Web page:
£4bn for the global poor: the UK’s 0.7%
The UK Chancellor of the Exchequer announced that the government will reduce the amount of spend on international development from 0.7% of GNI to 0.5%. (read more, e.g., here). This means that the government will spend £10bn on aid instead of £14bn.
This post sets out an attempt to undo this decision.
I’m hoping we can find more people to help with analysis and to donate to the campaign.
At a high level, the plan we have in mind is essentially taken straight from the tech startup playbook:
Identify the highest leverage constituencies (probably those with “moderate” Tory MPs)
perform google and facebook ads to identify people in those constituencies willing to write a letter or email to their MP
recruit them and provide them with a template letter/email
I’m currently reaching out to a bunch of NGOs in my network to ask them
Are approaches like these already being used? (and if not, why not?)
Do any NGOs already have the analysis on which constituencies are the best targets?
Once we have recruited people, how best to look after them?
Even if we find that NGOs are already targeting the most strategic constituencies, we would to do some work ourselves on analysing which the most strategic constituencies are, as this would help us to assess and potentially support the decision-making being done by the NGOs.
Who’s working on this, and why do we need more people
The main people involved thus far are myself and a member of the EA community called Sahil.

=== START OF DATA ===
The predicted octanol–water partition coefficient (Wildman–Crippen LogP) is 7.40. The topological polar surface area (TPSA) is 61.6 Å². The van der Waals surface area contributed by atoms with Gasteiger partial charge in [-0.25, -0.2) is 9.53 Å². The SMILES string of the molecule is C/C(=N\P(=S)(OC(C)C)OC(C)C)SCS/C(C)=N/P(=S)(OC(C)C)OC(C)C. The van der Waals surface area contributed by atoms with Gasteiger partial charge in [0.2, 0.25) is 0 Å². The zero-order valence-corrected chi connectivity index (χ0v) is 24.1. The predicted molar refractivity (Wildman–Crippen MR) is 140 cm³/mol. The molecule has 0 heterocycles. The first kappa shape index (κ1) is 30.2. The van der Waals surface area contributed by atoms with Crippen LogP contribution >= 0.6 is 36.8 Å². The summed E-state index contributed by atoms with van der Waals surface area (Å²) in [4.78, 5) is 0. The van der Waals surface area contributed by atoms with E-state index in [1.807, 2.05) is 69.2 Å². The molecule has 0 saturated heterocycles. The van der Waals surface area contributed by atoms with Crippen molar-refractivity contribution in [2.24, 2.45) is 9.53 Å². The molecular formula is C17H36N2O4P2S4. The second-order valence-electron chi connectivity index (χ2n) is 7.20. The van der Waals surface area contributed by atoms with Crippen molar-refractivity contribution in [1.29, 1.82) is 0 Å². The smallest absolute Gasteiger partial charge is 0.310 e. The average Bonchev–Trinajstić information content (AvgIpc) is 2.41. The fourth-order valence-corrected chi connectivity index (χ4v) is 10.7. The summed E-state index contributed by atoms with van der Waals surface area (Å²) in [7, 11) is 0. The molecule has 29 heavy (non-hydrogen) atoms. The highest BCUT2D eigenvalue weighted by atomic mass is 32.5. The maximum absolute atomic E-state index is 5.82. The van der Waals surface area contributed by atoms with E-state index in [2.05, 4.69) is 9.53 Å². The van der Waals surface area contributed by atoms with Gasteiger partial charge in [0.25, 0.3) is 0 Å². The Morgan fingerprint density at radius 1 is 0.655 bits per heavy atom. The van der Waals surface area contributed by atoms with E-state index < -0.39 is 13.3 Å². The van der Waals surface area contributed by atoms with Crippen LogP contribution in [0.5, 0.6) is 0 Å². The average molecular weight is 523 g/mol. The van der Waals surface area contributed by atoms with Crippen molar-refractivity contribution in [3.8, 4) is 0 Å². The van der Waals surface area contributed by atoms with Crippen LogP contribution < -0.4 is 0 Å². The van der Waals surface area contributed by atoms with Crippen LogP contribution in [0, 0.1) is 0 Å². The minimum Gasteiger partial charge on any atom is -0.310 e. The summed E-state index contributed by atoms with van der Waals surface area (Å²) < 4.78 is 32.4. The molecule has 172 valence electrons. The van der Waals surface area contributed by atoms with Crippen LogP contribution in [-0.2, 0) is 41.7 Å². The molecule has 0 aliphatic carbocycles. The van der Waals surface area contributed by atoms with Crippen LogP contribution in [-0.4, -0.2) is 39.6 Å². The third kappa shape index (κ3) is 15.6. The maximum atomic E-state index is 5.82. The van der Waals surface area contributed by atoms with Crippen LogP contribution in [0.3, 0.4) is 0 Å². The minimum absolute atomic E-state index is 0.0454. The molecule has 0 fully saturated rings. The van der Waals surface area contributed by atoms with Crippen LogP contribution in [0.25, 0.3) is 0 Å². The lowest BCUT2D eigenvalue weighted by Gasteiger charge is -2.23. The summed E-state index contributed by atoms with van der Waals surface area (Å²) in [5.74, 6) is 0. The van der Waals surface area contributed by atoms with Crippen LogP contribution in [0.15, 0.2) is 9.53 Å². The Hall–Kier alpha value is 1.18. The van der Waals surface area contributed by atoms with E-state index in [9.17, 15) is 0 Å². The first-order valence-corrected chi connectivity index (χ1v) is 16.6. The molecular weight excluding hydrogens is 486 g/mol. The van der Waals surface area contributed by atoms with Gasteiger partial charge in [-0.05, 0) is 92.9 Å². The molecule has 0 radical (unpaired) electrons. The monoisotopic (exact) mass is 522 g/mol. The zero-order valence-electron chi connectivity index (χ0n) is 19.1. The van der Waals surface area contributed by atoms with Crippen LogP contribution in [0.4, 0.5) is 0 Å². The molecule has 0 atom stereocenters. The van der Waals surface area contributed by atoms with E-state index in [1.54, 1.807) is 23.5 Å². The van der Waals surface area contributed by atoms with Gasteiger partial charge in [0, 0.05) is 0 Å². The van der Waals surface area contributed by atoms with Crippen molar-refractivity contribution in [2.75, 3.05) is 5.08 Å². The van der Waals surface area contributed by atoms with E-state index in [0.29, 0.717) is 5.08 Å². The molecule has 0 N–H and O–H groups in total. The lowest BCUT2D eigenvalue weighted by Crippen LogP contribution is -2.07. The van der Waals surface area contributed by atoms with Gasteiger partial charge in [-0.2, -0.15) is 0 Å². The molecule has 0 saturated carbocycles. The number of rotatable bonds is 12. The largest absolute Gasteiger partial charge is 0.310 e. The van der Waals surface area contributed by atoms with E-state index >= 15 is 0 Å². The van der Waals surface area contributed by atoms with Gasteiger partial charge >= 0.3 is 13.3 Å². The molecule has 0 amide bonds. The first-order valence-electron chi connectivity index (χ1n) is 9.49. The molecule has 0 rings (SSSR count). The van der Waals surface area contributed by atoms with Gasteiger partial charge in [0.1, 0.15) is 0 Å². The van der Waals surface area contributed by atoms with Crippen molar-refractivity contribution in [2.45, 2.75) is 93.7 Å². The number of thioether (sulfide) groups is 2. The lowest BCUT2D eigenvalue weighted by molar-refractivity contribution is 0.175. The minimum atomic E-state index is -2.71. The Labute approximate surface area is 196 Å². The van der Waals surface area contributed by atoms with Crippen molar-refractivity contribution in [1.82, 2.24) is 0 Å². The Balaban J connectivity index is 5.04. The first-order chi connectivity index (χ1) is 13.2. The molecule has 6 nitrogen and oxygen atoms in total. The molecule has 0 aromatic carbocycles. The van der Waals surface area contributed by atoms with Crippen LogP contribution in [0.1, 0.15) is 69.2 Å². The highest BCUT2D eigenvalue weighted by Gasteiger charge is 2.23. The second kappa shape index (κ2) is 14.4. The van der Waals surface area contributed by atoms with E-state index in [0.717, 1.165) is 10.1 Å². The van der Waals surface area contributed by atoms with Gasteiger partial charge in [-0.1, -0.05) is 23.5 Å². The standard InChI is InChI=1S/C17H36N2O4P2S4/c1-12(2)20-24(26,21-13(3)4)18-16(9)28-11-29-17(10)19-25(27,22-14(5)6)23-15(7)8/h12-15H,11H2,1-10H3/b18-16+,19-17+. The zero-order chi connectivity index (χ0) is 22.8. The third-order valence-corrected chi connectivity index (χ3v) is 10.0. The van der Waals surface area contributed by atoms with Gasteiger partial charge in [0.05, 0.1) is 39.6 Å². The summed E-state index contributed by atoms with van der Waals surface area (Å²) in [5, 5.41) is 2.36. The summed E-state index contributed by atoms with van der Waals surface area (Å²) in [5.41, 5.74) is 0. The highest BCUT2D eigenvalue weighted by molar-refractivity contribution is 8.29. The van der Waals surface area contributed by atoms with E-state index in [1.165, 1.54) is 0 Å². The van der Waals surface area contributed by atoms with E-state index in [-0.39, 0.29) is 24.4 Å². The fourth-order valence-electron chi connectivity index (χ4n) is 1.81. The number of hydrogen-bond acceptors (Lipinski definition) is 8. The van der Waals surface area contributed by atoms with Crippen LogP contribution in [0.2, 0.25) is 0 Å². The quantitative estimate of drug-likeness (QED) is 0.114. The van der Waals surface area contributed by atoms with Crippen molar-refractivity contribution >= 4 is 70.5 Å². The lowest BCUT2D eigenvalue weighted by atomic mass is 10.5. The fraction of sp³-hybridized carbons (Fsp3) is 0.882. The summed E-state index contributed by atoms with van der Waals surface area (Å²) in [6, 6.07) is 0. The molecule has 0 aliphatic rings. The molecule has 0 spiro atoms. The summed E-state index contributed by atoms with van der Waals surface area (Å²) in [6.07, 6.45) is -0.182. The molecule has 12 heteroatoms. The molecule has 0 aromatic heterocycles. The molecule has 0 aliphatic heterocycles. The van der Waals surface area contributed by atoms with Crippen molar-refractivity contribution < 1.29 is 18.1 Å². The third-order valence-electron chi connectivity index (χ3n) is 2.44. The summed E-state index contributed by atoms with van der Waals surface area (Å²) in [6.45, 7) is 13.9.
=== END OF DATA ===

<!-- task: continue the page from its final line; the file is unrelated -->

We will need more people to help with various tasks, especially analysis to work out which MPs are the most strategic ones to reach out to. There are probably other tasks that I haven’t thought through—this post is being written quickly, as we may not have much time to act.
How would funds be used?
Funds are needed for Facebook/Google ads to reach strategically chosen constituents of the MPs who are most interested in supporting international development.
Given the considerations set out below, I would judge that this likely outperforms a donation to a GiveWell-recommended charity. (A confident/rigorous assessment of this claim would require a more detailed model than I have time for; timescales are likely short)
How good is more development spend?
DfID has in recent years been considered one of the top international development agencies, known for its focus on impact and its awareness of cost-effectiveness. Their Chief Economist was and still is Rachel Glennerster (early taker of the GWWC pledge). Something that’s unclear is the extent to which DfID’s effectiveness might change after the merger with the FCO (foreign office).
Having said that, at this particular time, the need is particularly high, so at the margin, reducing spend is likely to mean that much-needed programmes are brought to an abrupt halt right at the moment when work is most needed.
Reducing development spend in the short term strikes me as a clearly bad idea.
How effective is this campaign likely to be?
The change will require a change to the law, which means MPs will have to vote on it.
I get the impression that it’s not clear that the government will win on this. This suggests that it’s a good campaign to apply some effort to.
A guardian political correspondent had this to say about the drop in the ODA percentage:
“This is a very politically tricky moment, as shown by the amount of time Sunak uses justifying it. A lot of Tory MPs are angry. The change potentially requires a Commons vote, and there is no guarantee the government will win. This one, as they say, could run and run.”
Former Tory chief whip Andrew Mitchell is quoted as saying:
“It’s a relatively small amount of money in the overall scheme of things for us, but it’s an enormous amount of money for the world’s poorest people. We’ve got expertise, we’ve got commitment, we can harness the great passion that we saw over the Make Poverty History campaign. We are determined to make the government rethink.”